PESHAWAR: The health department has decided not to pay risk allowance to the doctors, nurses and paramedics of government hospitals involved in the diagnosis and management of coronavirus patients.
Officials of the department told media that an increase in salary, allowances and stipend had already been granted to those health professionals, so they won’t get risk allowance.
In a letter sent to the health department, the Provincial Doctors’ Association said it had long been demanding two additional salaries for the hospital staff members performing Covid-19 duties and 30 per cent pay raise over their role in Covid-19 management.
It said the Shuhada Package approved by the government in April last year had been extended to 15 families of the 107 doctors and other health workers, who contracted coronavirus while performing duties before passing away.
The PDA demanded the release of funds for the Corona Rapid Response Teams to strengthen coronavirus management in hospitals.
When contacted, health secretary Syed Imtiaz Hussain Shah said the department appreciated the role of health workers in the fight against Covid-19 and therefore, their salaries, stipends and other allowances were increased by at least 20 per cent.
He said most lucrative financial package was given to the medics working in remote and backwards areas of the province.
“The health professional allowance of paramedics and nurses has been increased from Rs10,000 to Rs15,000 per month and the stipend of house officers by 20 per cent, while the trained medical officers have been given over 30 per cent raise,” he said.
The secretary said the nursing students would get Rs31,000 after Rs11,000 stipend raise.
Meanwhile, physicians in Peshawar’s government hospitals told reporters that they wanted risk allowance for being prone to Covid-19 due to the nature of their work.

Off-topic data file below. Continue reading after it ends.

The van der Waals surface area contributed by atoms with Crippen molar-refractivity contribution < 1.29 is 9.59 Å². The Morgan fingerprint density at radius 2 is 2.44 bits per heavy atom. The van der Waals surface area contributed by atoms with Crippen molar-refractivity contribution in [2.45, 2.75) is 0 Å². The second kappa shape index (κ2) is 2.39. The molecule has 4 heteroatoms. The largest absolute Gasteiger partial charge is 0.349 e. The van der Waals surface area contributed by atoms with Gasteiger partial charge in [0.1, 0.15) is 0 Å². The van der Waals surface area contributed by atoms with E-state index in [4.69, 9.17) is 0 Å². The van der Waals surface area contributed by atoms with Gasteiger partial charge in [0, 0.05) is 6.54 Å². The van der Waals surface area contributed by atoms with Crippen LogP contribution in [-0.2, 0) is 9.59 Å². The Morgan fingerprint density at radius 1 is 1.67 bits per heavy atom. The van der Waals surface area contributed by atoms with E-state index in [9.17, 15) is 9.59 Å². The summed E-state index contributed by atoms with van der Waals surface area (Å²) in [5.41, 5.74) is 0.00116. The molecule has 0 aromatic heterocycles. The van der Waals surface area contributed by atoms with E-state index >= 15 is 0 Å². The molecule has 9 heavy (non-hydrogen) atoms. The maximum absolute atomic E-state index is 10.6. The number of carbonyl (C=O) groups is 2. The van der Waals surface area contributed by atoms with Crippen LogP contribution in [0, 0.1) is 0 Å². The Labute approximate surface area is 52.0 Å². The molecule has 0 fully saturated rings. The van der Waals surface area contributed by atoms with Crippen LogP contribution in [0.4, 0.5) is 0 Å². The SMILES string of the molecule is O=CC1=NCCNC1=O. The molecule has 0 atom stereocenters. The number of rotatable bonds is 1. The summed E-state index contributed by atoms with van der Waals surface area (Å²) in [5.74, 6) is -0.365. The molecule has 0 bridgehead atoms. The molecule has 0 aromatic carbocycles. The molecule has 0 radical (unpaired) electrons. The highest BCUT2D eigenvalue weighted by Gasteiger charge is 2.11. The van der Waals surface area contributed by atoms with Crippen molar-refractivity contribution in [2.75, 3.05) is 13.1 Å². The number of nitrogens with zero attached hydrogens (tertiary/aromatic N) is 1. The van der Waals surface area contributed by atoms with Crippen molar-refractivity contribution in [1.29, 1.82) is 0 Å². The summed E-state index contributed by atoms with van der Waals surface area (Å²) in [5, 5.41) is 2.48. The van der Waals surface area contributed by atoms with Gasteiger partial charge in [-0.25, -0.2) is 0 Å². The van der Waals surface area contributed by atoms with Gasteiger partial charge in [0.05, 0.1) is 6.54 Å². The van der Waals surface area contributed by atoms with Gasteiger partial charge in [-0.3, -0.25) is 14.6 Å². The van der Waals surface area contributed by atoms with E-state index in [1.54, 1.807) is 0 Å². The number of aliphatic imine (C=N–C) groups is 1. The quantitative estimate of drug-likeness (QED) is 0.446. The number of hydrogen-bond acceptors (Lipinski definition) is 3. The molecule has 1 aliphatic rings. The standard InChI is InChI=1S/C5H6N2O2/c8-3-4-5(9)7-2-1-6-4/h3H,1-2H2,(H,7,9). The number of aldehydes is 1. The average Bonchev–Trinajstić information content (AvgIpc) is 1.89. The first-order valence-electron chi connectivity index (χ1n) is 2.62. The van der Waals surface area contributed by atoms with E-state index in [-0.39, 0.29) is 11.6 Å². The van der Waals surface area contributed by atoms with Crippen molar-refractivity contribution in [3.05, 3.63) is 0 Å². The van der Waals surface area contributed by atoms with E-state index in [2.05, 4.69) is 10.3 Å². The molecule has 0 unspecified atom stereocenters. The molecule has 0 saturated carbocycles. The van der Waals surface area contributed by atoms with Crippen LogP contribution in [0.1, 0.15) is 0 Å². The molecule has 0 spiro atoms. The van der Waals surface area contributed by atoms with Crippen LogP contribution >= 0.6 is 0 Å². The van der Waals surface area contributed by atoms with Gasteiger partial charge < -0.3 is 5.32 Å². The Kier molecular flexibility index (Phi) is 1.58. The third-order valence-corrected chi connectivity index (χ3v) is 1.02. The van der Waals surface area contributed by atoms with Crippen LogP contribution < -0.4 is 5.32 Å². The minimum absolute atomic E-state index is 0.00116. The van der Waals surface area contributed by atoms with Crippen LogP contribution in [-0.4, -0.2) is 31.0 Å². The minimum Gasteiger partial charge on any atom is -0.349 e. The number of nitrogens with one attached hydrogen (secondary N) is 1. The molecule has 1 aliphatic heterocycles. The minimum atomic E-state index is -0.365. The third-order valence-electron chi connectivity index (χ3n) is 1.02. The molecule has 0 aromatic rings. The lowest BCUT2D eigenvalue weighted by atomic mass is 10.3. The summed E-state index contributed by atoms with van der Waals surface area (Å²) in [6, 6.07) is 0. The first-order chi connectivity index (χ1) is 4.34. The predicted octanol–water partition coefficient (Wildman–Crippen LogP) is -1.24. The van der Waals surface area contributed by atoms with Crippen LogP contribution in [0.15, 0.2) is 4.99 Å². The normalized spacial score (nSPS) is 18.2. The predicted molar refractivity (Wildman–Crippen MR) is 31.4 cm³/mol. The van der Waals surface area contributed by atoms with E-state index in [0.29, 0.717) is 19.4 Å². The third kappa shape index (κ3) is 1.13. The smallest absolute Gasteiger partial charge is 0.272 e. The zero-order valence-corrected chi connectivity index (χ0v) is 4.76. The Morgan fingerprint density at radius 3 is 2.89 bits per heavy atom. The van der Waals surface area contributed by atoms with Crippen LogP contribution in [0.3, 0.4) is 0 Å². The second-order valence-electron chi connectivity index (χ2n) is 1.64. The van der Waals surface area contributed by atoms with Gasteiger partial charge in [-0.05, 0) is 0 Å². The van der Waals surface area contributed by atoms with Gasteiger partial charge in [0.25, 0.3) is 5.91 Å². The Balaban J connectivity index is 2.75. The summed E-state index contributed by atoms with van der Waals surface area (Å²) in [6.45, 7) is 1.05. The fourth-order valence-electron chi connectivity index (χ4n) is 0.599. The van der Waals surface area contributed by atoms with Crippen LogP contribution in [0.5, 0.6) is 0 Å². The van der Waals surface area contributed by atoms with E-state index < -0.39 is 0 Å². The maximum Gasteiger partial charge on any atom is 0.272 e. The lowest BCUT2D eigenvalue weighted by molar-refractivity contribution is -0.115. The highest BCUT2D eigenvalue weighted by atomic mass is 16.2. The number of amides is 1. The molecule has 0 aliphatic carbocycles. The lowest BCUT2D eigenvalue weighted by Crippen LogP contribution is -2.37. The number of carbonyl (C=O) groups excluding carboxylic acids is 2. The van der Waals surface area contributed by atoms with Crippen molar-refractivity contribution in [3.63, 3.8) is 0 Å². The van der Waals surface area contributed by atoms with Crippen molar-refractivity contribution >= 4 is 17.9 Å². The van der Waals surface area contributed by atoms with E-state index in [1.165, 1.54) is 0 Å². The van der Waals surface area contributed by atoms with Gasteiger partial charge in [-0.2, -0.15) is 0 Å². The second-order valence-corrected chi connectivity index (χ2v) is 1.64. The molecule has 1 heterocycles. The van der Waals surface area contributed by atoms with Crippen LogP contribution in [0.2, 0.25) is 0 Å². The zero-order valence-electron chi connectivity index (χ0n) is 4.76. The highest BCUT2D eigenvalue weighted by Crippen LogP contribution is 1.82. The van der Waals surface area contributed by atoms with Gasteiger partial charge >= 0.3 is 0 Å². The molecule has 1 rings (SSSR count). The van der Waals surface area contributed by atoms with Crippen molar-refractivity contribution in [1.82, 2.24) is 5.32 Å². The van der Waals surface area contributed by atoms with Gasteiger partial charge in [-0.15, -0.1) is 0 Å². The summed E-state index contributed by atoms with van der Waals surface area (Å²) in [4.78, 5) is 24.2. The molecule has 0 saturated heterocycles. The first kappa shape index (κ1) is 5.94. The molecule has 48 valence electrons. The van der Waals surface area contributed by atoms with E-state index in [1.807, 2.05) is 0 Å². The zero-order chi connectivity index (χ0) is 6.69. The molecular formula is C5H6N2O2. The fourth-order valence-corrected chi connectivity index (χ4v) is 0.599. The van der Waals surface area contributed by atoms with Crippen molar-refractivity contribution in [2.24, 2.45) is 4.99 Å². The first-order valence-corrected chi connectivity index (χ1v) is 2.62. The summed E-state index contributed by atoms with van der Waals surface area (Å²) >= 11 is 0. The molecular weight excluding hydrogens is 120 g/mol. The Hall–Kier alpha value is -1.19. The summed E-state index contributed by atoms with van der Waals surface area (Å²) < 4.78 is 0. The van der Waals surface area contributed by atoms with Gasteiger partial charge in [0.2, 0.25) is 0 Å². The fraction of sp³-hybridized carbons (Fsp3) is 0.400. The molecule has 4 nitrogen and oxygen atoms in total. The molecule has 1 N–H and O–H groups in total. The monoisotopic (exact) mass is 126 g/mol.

The doctors said the fourth wave of the virus had badly hit health workers compared with the first three.
They said younger people were killed by Delta and other dangerous strains of coronavirus, which caused high hospitalisation rates.
A report compiled by the World Health Organisation’s Khyber Pakhtunkhwa sub-office said 4,235 healthcare workers were infected with the virus in the province and 72 per cent of them (3,029) were men.
Of them, 1,986 (47 per cent) were doctors, 1,660 (39 per cent) paramedics and other workers, and 579 (13 per cent) nurses.
They said the medics generally suffered badly due to the inhalation of heavy load of virus as they stayed with infected patients indoors.
The doctors said many of their colleagues had lost life to the deadly disease.
They said health employees also endangered lives of their family members on return from hospitals during the pandemic.
The physicians also complained that health employees suffered due to the unavailability of proper personal protection equipments.
They said over and above health workers, the consultants were working over the weekends in addition to the usual duty due the understaffing of internal medicine and pulmonology departments at the Lady Reading Hospital, which had 200 Covid-19 patients.
The physicians said the MTIs were short of staff as nearly half of employees had been infected.
They said risk allowance would motivate healthcare providers to work with more commitment at a time when hospitalisation rates were increasing.